This post ist part of a series:
My current camera is a Sony a7, I think it is the best camera for my style of photography because of several reasons:
- it is great for manual focusing
- it has a sensor with a large dynamic range
- it has good high Iso performance
- nearly all lenses can be adopted to it
- it is smaller than all other cameras with similar image quality.
At the moment I only own manual lenses (I tried the SEL2470z but was quite disappointed by it), for my kind of photography I don’t need the speed of an AF-lens but I like the better control over the point of focus, manual lenses provides. And I enjoy the process much more.
this image was taken with one of my favourite lenses, a 30€ Minolta MD 3.5/35-70 which can’t be used on any othe full-frame camera
Display and EVF
I often have the 3×3 grid enabled (not so much because of the rule of thirds, but mostly to avoid oblique angles).
As I shoot raw only I can use the image styles to optimize what the EVF displays, I have for example set sharpness to +3 which makes it a bit easier to judge sharpness with the EVF (more about that in this article).
In very contrasty situations I also use DRO to anticipate how much I can lift the shadows when I post process the image, if my shadows are totally black despite having used DRO 5, I will have a hard time to recover them in Lightroom. This does not affect the raw, I just use it to see better.
I have focus magnification placed on the AF/MF button which I find much easier to reach than the C1 button and magnification time is set to “No Limit”.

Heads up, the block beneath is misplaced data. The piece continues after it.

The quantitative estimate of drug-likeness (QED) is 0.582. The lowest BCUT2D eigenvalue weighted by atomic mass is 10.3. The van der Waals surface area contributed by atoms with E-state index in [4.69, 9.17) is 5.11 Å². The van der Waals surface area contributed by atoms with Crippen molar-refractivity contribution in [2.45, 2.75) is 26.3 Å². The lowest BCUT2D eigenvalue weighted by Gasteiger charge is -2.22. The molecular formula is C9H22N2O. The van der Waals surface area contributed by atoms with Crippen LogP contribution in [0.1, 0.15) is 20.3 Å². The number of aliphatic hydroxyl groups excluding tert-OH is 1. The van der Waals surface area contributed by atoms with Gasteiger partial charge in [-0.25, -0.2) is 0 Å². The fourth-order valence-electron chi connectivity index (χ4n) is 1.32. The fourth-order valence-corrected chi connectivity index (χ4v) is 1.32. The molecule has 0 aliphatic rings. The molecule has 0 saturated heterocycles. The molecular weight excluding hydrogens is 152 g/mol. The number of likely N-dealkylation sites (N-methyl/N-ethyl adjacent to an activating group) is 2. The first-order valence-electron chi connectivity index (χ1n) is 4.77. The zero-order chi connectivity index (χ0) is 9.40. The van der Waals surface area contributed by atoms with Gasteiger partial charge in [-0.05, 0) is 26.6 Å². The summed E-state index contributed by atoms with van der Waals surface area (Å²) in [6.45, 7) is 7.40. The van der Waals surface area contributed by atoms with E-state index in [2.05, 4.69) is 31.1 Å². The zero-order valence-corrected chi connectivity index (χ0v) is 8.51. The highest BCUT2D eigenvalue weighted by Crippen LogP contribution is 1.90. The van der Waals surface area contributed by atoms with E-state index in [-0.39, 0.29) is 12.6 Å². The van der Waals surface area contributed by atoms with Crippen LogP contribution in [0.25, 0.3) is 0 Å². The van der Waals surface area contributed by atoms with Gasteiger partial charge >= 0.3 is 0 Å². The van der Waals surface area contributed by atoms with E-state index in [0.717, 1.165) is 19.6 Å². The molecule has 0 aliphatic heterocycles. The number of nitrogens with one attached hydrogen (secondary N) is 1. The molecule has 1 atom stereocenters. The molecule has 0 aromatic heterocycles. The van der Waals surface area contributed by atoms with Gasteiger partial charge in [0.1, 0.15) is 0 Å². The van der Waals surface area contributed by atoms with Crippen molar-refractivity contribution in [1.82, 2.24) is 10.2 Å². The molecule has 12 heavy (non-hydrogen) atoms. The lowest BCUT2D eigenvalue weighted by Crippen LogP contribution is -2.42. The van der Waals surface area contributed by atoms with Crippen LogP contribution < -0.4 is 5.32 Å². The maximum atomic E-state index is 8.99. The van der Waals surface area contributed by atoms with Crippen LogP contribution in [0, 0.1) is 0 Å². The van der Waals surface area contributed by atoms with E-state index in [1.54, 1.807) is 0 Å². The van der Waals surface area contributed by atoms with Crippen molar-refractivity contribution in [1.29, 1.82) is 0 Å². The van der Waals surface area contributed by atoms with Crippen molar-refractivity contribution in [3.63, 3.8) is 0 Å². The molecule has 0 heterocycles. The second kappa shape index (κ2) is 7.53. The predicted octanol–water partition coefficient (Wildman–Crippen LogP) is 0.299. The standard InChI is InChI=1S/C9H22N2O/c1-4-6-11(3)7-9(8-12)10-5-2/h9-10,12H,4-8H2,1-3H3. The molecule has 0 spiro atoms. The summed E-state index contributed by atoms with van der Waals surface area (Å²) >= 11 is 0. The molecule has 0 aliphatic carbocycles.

The best focusing technique for me depends on the setting, whether I photograph non moving objects or moving ones.
There are three different focusing techniques I commonly use:
- for landscapes and other non-moving motifs I usually use focus magnification, because it is absolutely reliable, but it is also rather slow.
- for slowly moving objects I look for flickering in the EVF, flickering will only occur in really sharp areas. It is more sensitive than the focus peaking and much less distracting.With this technique I usually get critically sharp images without using magnified focus
- focus peaking is most useful when one is working with small DOF or faster moving objects. It is in my eyes totally useless when the DOF is bigger, because it will often highlight parts of the image which aren’t sharp but have high local contrast. I find it much more useful in combination with the magnified view, but too distracting in unmagnified view, so usually I don’t use it. I wished Sony would give us the possibility to use it in magnified view only.